Ad verba per numeros

Friday, September 20, 2013, 01:53 AM
A couple of weeks ago my colleague @odo asked my opinion about this opinion piece (in Spanish) about the new Tweets-per-second (TPS) record and the purported uselessness of such a metric.

In that piece the journalist argues that TPS is a mostly meaningless metric for two main reasons: on one hand the chat can come from a very vocal minority and, on another hand, there surely must exist (the journalist argument) events with much wider impact than the broadcast of "Castle in the Sky". He cites as examples bin Laden's death or an iPhone presentation.

I have nothing to argue about the vocal minorities argument; it's a real problem when trying to use Twitter to "pulse" public opinion and, in fact, there are some literature about this (see Mustafaraj et al. 2011)

However, the second argument should be justified and to that end I conducted some back-of-the-envelope research using Google Trends. As you probably know, that tool allows you to compare search volumes for different queries filtering by country (and even region), and also at different time slices.

Therefore, I compared queries for "Castle in the Sky", Osama bin Laden, Superbowl, Barack Obama and iPhone. Neither Superbowl or Obama were mentioned in the original newspaper piece but I think they are fair examples.

I've limited my research to Japan since, as explained in Twitter's blog, the new TPS record was due to Japanese users. Hence, I used queries in Japanese. After some Wikipedia research and trying different approaches (e.g. Osama bin Laden, Laden, and bin Laden) I eventually employed the following queries:

  • 天空の城 (Castle in the Sky)
  • ビンラデン (bin Laden)
  • スーパーボウル (Superbowl)
  • オバマ (Obama)
  • iphone
Given that bin Laden's death took place on May 2011 and the TPS record took place on August 2013, I took as time frame from April 2011 to September 2013.

In the following graphs you can check how "Castle in the Sky" is extremely popular in Japan, greatly surpassing bin Laden's death (a meager 7% of the peak number of queries for CitS) and Superbowl (52% of the peak number of queries for CitS). Certainly, Obama's victory in 2012 was much more important: the CitS broadcasting responsible for the TPS record achieved just 69% of the queries that got Obama. However, there is something that seems to be really important in Japan, much more than Obama: the iPhone. CitS peaks at 3% of iPhone queries!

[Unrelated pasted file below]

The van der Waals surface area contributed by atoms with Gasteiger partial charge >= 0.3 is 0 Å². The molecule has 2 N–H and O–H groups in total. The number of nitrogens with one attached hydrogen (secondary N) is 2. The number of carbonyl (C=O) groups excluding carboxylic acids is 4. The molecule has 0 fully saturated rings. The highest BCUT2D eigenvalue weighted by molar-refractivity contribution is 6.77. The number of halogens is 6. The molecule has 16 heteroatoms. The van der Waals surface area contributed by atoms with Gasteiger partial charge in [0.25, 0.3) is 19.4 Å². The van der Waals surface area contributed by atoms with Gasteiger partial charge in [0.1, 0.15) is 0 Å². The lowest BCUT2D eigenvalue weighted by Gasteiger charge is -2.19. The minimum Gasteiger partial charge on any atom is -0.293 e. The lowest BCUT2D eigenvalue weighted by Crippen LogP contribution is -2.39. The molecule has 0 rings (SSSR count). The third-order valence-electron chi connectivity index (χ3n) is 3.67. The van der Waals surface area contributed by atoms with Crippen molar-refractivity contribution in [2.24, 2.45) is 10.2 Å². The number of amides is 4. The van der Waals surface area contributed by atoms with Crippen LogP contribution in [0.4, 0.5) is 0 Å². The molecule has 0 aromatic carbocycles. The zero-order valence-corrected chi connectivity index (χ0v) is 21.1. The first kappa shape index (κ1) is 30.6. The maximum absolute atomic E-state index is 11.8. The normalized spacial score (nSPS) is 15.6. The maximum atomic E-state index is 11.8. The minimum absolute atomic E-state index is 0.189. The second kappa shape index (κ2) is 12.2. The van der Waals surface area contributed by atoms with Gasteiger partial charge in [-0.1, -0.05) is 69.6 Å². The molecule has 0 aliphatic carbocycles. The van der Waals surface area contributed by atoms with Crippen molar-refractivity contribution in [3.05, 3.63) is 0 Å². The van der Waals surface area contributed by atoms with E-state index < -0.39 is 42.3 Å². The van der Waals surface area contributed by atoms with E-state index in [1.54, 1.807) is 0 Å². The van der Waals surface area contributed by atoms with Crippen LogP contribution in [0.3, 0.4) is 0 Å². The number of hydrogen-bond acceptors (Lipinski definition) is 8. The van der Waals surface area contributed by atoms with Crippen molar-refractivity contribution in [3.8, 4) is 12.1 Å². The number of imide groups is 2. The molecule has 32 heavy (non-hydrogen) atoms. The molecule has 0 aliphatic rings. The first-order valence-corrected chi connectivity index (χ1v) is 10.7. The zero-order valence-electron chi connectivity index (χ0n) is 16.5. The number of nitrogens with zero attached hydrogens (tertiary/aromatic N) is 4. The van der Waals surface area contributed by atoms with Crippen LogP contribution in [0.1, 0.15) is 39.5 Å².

So, in short, impactful events may be uninteresting for Internet users (either Googlers or Twitterers) and, of course, number of queries or TPS do not reflect the importance of the event but the interest or attention that event got from the Internet population.

Now, going back to the usefulness or uselessness of TPS as a metric, many of you may remember past TPS records (this link is for those of you that cannot remember them) and are wondering how this new record compares to previous ones. The truth is that they are simply not comparable for a number of reasons:

  1. Twitter user base was different at each record. First and foremost, larger each time.
  2. Events driving to each TPS record were pretty different even when being of worldwide interest. For instance, Superbowl and FIFA World Cup are followed by different populations with a different approach to Twitter.
  3. Twitter architecture and infrastructure was different each time. In other words, TPS records are IMHO a signal of Twitter's performance at peak time more than a way to compare moments of worldwide-awe.
So, to sum up. TPS provide clues but not the whole story, specially when you compare apples to pears (i.e. different events); however, I think it can be an interesting metric to use when evaluating the "performance" of a single event.

As usual you can reach me at @PFCdgayo.

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